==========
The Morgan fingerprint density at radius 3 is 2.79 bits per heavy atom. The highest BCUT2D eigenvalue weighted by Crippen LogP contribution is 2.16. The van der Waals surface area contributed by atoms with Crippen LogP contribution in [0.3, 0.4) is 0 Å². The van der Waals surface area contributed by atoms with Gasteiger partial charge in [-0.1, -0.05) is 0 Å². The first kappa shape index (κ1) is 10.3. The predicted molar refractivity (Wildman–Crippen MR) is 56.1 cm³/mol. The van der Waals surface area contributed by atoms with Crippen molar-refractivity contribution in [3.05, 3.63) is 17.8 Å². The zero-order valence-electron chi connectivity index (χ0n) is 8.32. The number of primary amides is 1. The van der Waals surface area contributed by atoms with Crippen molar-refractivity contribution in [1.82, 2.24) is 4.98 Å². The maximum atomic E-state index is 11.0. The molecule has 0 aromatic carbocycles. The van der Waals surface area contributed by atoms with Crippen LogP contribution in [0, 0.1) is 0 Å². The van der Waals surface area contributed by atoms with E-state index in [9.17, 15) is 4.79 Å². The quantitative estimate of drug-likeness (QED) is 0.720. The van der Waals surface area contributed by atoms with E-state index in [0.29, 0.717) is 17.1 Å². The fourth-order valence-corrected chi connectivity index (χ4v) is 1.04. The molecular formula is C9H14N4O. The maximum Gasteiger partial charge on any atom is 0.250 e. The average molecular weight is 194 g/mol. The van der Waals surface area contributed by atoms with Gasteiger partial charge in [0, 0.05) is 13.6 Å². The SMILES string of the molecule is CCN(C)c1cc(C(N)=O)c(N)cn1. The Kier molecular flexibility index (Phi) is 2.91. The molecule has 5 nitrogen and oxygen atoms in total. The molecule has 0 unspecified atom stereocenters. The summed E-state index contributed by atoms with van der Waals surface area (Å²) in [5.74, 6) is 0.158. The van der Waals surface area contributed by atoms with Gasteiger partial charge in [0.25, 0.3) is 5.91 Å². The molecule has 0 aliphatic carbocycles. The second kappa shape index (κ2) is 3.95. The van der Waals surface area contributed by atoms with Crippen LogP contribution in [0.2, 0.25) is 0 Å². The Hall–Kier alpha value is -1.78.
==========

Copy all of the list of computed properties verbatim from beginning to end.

The Morgan fingerprint density at radius 3 is 2.79 bits per heavy atom. The highest BCUT2D eigenvalue weighted by Crippen LogP contribution is 2.16. The van der Waals surface area contributed by atoms with Crippen LogP contribution in [0.3, 0.4) is 0 Å². The van der Waals surface area contributed by atoms with Gasteiger partial charge in [-0.1, -0.05) is 0 Å². The first kappa shape index (κ1) is 10.3. The predicted molar refractivity (Wildman–Crippen MR) is 56.1 cm³/mol. The van der Waals surface area contributed by atoms with Crippen molar-refractivity contribution in [3.05, 3.63) is 17.8 Å². The zero-order valence-electron chi connectivity index (χ0n) is 8.32. The number of primary amides is 1. The van der Waals surface area contributed by atoms with Crippen molar-refractivity contribution in [1.82, 2.24) is 4.98 Å². The maximum atomic E-state index is 11.0. The molecule has 0 aromatic carbocycles. The van der Waals surface area contributed by atoms with Crippen LogP contribution in [0, 0.1) is 0 Å². The van der Waals surface area contributed by atoms with E-state index in [9.17, 15) is 4.79 Å². The quantitative estimate of drug-likeness (QED) is 0.720. The van der Waals surface area contributed by atoms with E-state index in [0.29, 0.717) is 17.1 Å². The fourth-order valence-corrected chi connectivity index (χ4v) is 1.04. The molecular formula is C9H14N4O. The maximum Gasteiger partial charge on any atom is 0.250 e. The average molecular weight is 194 g/mol. The van der Waals surface area contributed by atoms with Gasteiger partial charge in [0, 0.05) is 13.6 Å². The SMILES string of the molecule is CCN(C)c1cc(C(N)=O)c(N)cn1. The Kier molecular flexibility index (Phi) is 2.91. The molecule has 5 nitrogen and oxygen atoms in total. The molecule has 0 unspecified atom stereocenters. The summed E-state index contributed by atoms with van der Waals surface area (Å²) in [5.74, 6) is 0.158. The van der Waals surface area contributed by atoms with Gasteiger partial charge in [0.25, 0.3) is 5.91 Å². The molecule has 0 aliphatic carbocycles. The second kappa shape index (κ2) is 3.95. The van der Waals surface area contributed by atoms with Crippen LogP contribution in [0.2, 0.25) is 0 Å². The Hall–Kier alpha value is -1.78.